A sliver of light leaks from the window across the isle.
Rubbing my eyes, I reach for my window shade. Sliding it up reveals a lost horizon, engulfed in a desert storm. It’s 12 hours later and we’ve crossed half our Earth, flying over the Atlantic Ocean, Africa, and were beginning our slow descent from 40,000 feet into Abu Dhabi.
“Just an hour left now,” my hiking parter Paul alerts me. So much for my movie marathon and work emails. Miraculously the bottomless glasses of wine our flight attended kept feeding us paid off.
We eventually drop down and when the wheels finally do touch, I am immediately transported to another earth. A different language, script, even smells… I feel almost as a kid again, wide-eyed and eager to get out there and explore my new backyard.We begin to mosey off the plane.
“Bye bye!” I look down and there’s a lady, small and wrinkled in age, peering up at me smiling. “Bye bye,” she giggles again, just hoping for me to reply in those two funny words once more. “Bye bye,” I reply, smiling.
We haven’t even made it to our connecting gate and already a local has offered us her home in Kathmandu. Those last three months of speeding across over 7,000 miles of United States roads rushing from one place to another for work, stress, emails, deadlines… all slowly begin to fade away and suddenly, I’m here.
We exit the airport and the thudding of the city is now beneath my feet as the humidity closes in. There are people everywhere and we’re being pushed across the street, dragging loads of climbing gear and trying to keep watch that nothing goes missing. Emerging from the crowd, a smiling face pops up and begins to point at Lonnie, the mountaineer and leader for our expedition. Mumbling a few noises he signals that he knows who Lonnie is, and as well who’s looking for him. Lonnie disappears with the boy in the crowd and 5 minutes later were met with a familiar face, Nima, our friend and Sherpa.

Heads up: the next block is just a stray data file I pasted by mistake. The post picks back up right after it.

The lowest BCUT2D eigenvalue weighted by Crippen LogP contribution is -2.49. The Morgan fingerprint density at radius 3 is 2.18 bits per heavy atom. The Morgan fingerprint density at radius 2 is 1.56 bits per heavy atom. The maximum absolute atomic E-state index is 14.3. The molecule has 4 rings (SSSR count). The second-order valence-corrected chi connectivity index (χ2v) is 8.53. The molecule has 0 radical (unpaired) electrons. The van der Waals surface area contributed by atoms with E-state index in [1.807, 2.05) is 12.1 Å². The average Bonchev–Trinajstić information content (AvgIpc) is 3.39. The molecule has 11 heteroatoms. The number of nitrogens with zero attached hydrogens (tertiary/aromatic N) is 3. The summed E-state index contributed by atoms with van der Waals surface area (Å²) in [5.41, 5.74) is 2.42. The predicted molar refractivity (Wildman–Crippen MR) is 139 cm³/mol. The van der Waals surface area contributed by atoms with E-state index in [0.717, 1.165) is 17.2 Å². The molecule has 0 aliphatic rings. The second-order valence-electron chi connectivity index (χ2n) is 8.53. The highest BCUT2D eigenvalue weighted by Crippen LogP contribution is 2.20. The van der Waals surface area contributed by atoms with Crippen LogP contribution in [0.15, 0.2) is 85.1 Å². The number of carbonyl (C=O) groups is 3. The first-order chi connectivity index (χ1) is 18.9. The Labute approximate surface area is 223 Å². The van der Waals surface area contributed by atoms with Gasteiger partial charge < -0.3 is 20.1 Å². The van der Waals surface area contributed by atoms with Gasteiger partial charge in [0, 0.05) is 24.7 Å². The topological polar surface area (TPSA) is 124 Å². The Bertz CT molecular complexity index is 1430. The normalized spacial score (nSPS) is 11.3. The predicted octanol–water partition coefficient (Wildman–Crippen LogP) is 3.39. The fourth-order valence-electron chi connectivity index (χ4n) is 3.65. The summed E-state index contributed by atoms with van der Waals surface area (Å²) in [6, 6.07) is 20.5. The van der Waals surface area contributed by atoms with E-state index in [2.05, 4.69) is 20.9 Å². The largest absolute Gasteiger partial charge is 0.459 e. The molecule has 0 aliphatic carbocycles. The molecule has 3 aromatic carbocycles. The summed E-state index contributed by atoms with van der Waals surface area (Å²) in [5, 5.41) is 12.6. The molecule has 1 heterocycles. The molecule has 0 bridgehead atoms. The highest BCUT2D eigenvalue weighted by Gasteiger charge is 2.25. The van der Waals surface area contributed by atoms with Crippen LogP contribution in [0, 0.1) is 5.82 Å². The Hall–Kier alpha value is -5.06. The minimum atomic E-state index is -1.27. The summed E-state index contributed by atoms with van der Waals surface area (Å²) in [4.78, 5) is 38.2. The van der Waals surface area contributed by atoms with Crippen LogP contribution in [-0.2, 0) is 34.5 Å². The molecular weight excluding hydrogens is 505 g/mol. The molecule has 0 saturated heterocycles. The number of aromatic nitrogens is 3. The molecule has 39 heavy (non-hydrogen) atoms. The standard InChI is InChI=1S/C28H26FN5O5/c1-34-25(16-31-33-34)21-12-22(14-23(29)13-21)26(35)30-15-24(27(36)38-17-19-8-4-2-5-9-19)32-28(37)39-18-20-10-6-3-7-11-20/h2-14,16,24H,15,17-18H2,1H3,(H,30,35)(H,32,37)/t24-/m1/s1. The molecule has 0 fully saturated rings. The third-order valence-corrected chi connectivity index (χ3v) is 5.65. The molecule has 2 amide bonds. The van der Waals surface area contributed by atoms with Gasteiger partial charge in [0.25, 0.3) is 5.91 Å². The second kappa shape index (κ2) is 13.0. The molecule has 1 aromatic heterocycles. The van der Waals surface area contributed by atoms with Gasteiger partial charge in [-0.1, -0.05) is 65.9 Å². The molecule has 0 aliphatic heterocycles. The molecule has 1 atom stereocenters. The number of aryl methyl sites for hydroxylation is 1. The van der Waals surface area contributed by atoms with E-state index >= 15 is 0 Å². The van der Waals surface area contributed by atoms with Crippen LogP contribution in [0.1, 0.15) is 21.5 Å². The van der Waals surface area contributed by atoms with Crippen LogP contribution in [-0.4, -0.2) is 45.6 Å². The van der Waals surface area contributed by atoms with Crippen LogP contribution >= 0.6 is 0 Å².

Loaded up in the van, we spin through winding streets, dodging motorcycles and street dogs. I try to catch a glimpse of the passing sites, but it all a collage of metals, wires, trash, and a mess of traffic flying past.
After we arrive to the hotel, Nima, Lonnie, and Pascale dig out the maps. Everyone gathers around and listens to the latest news from The Himalayas from Nima while getting an idea of what the next three weeks of our expedition is to look like.
Later that evening, Nima and I flip through pictures, comparing packing yaks in The Himalayas to my packing horses in Patagonia. “We have the same job!” he laughs aloud. One of his photos catches my eye and I notice, “Nima, I know this man.” “Ah, yes…” he replies. “That is my brother.” Turns out that his brother’s coffee shop in downtown Portland, Oregon was home to many of my early morning jaunts. Here I’ve traveled quite literally as far from home as one could be, and on day one the world begins to feel smaller than ever.
Tomorrow we begin our transfer to begin our Manaslu Circuit trek on The Vertical Nepal Expedition.